Imitation is the sincerest form of flattery – but straight up stealing, on the other hand, is wrong – and with everyone on the hunt for the next big idea, people are learning just how easy it is for their intellectual and creative property to get snatched. We’ve seen it countless time in the fashion industry, designers poaching the ideas of unknown creatives, and now people have accused a company in the brewing industry of following the trend. BrewDog is a $2 billion company that began as a small hipster passion project but has become one of the fastest-growing food and drinks producers in Great Britain and now they have been accused of stealing marketing ideas through fake interviews with strategists.

Billion dollar Scottish beer company BrewDog has been under fire for allegedly stealing marketing ideas through fake interviews

Image credits: BrewDogJames

Trouble began to brew after the company released its non-alcoholic Punk IPA, which Manifest marketing agency boss Alex Myers said on Twitter was their creative concept

Image credits: AlexMyers

BrewDog founder James Watt responded to the tweet writing, “Hey Alex! Manifest, did the work on left for us (whilst under retainer), we did the work on the right with a different agency. Not really the same.” Myers continued to back his claim to PRWeek and said BrewDog had rejected the ‘Punk AF strategic concept.’ “There’s no animosity from my perspective with BrewDog, but at the same time I feel it is important that the leaders of our businesses in our industry don’t fall silent when creativity is being used without credit,” Myers told the outlet, “At the end of the day creative is our currency. It wasn’t an emotional angry thing from my point of view – I was expecting it – it was more about pointing it out. There needs to be that radical candor.”

The complaint from Manifest was only the start of the claims and other people began to chime in with their own  similar experiences from BrewDog

Image credits: jennyfrankart

Image credits: jennyfrankart

Image credits: jennyfrankart

Some described bids for job interviews where none of the companies got the job and BrewDog just took the ideas

Image credits: tommortonjarvis

Image credits: wybe

Image credits: andsmithdesign

One of the strategists posted a sample of what they say was the interview process form

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Along with communication between her and the company where they denied her claims

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And more screenshots were posted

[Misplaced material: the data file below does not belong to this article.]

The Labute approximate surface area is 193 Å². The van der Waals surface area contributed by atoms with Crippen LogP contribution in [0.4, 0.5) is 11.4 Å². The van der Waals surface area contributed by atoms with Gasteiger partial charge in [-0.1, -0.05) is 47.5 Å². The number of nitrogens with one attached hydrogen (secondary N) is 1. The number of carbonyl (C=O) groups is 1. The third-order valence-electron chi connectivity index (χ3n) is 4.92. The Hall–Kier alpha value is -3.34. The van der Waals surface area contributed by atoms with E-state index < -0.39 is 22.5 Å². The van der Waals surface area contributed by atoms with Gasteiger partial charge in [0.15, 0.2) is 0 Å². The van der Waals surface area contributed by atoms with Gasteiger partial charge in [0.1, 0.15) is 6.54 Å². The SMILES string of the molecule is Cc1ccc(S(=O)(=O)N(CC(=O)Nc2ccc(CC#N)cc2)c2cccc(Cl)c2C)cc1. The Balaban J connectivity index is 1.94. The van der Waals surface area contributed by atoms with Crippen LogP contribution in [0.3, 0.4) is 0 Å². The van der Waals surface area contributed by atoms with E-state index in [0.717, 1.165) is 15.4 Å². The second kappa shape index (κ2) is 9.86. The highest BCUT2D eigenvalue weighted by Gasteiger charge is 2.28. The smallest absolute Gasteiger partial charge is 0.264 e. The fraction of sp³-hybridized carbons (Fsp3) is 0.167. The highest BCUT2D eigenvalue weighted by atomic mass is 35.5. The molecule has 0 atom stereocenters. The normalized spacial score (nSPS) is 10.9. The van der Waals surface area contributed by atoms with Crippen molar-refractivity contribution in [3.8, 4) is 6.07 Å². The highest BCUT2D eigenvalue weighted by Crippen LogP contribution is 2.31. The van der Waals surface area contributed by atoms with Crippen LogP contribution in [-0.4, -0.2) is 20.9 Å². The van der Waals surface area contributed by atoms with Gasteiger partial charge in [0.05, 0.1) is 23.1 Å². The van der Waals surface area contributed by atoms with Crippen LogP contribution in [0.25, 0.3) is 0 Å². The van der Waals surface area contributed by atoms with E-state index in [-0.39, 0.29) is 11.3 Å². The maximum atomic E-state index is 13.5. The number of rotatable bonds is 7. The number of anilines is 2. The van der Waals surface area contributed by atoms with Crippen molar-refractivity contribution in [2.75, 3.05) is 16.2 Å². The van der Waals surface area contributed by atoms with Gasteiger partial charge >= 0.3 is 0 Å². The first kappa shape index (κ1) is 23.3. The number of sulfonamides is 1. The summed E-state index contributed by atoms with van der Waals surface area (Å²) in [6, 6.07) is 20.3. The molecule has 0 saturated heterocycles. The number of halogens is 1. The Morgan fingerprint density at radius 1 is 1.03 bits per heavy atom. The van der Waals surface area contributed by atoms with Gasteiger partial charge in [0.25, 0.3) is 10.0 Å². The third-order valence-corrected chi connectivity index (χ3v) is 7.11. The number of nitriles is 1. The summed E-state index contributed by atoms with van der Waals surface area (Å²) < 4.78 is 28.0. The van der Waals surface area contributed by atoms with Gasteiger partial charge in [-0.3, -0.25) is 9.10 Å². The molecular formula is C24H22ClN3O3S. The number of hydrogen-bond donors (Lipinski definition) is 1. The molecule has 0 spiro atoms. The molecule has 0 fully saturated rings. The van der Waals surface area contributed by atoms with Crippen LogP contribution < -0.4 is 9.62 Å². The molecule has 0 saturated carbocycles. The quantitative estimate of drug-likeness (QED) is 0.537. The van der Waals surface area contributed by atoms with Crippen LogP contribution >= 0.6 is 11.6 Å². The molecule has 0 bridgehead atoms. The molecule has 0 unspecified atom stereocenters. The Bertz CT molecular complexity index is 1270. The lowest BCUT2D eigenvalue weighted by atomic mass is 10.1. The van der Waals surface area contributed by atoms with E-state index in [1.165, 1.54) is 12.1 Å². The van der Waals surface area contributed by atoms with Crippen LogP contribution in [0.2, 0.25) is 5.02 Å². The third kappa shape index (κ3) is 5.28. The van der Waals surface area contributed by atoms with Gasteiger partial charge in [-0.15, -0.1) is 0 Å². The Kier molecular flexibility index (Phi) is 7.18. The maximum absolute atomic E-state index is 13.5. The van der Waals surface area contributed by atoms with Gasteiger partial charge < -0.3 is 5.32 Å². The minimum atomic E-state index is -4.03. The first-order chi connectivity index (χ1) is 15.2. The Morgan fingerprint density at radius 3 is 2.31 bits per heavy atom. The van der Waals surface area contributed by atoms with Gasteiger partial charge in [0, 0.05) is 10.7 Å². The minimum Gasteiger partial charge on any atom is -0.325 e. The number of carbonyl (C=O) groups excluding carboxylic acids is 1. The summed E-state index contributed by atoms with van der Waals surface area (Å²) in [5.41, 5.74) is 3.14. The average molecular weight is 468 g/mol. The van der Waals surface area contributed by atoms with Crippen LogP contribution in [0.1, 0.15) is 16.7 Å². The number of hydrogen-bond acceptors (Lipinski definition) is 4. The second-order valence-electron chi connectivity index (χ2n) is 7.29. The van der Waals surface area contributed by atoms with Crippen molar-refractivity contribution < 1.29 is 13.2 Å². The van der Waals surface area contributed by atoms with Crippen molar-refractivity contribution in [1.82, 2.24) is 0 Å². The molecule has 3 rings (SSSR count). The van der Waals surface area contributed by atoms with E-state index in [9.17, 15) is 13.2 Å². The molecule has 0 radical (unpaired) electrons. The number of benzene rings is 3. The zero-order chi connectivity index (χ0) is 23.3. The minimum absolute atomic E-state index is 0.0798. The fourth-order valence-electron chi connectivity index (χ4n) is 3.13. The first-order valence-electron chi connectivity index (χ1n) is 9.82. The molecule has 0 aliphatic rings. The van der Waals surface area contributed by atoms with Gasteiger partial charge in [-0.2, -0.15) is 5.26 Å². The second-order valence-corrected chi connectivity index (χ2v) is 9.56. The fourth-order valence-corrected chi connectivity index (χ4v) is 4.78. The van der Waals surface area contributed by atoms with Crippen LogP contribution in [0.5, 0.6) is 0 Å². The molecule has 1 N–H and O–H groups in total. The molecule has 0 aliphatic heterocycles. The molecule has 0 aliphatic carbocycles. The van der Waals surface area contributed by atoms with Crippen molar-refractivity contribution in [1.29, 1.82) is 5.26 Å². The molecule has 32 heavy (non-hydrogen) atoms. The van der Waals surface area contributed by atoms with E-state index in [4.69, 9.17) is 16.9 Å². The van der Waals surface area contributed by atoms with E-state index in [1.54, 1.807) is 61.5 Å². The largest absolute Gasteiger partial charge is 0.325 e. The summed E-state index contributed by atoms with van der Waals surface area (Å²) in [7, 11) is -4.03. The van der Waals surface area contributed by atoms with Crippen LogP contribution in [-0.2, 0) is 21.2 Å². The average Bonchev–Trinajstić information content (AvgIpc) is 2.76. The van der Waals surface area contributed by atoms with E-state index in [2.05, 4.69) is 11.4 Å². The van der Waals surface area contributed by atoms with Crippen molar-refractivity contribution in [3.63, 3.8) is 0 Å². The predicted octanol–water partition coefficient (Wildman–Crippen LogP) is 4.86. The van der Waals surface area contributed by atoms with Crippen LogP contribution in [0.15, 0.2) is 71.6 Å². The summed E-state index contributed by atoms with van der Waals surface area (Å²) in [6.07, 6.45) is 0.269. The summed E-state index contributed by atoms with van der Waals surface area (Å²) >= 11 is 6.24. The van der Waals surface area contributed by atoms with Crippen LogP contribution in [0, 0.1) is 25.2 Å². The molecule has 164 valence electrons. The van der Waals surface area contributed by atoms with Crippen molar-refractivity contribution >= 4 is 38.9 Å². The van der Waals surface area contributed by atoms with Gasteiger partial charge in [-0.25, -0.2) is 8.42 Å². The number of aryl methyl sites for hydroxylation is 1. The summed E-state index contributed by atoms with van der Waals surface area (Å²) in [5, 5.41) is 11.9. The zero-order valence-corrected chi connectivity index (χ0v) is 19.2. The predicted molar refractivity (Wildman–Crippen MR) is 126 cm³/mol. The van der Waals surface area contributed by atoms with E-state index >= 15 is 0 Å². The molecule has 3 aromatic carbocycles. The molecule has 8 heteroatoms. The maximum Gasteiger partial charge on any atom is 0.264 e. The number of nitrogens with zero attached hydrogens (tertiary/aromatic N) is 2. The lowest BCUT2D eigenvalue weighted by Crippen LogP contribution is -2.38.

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One of the owners of BrewDog dismissed the claims with a post of the invoice and wrote it off as words from an unsuccessful candidate

Image credits: : BrewDogJames

To which she responded with, what appeared to be, an uncropped version of the same document

Image credits: jennyfrankart

In response to the numerous allegations the company shared the following statement with Bored Panda:

“Over the last couple of days, social media has gone a bit wild over a couple of disconnected incidents, both of which have morphed into much wider debates beyond our business.

Firstly, we worked together with Manifest for several years right from the early days. We have now talked about the matter amicably and I am pleased that there is no longer any issue here.

Secondly, we have honored our commitment to refund the cost of flights for a candidate we interviewed for a role but we remain steadfast in our position that we do not pay job applicants for their time whilst they apply for a job at our business.

Hopefully, everyone can now get back to watching cat memes on social media. And we’ll get back to making world class craft beers.

James Watt, Co-Founder and Captain, BrewDog.”

People in the comments continued to share mixed sentiments on the brewery

Idea-mining is not the only creative hot water the company has found itself in. In the past two years, BrewDog has been embroiled in multiple trademark disputes. The company went after brother-and-sister pub owners, Joshua and Sallie McFadyen, who run the Wolf pub in Birmingham, over their original plan to name the place the Lone Wolf. The corporation went gave them a legal warning on the grounds that they had a beer with the same name. After ample backlash, BrewDog eventually backed down. In 2017 they threatened another lawsuit against music promoter Tony Green, who wanted to open a bar in Leeds called Draft Punk – a nod to the band. In the letter, seen by the Guardian, BrewDog stated that it had “well-established beer under the name of punk”, the company’s Punk IPA beer, which it has been brewing since 2007 and mentioned its “Equity for Punks” scheme. A disappointed Green eventually decided to back down.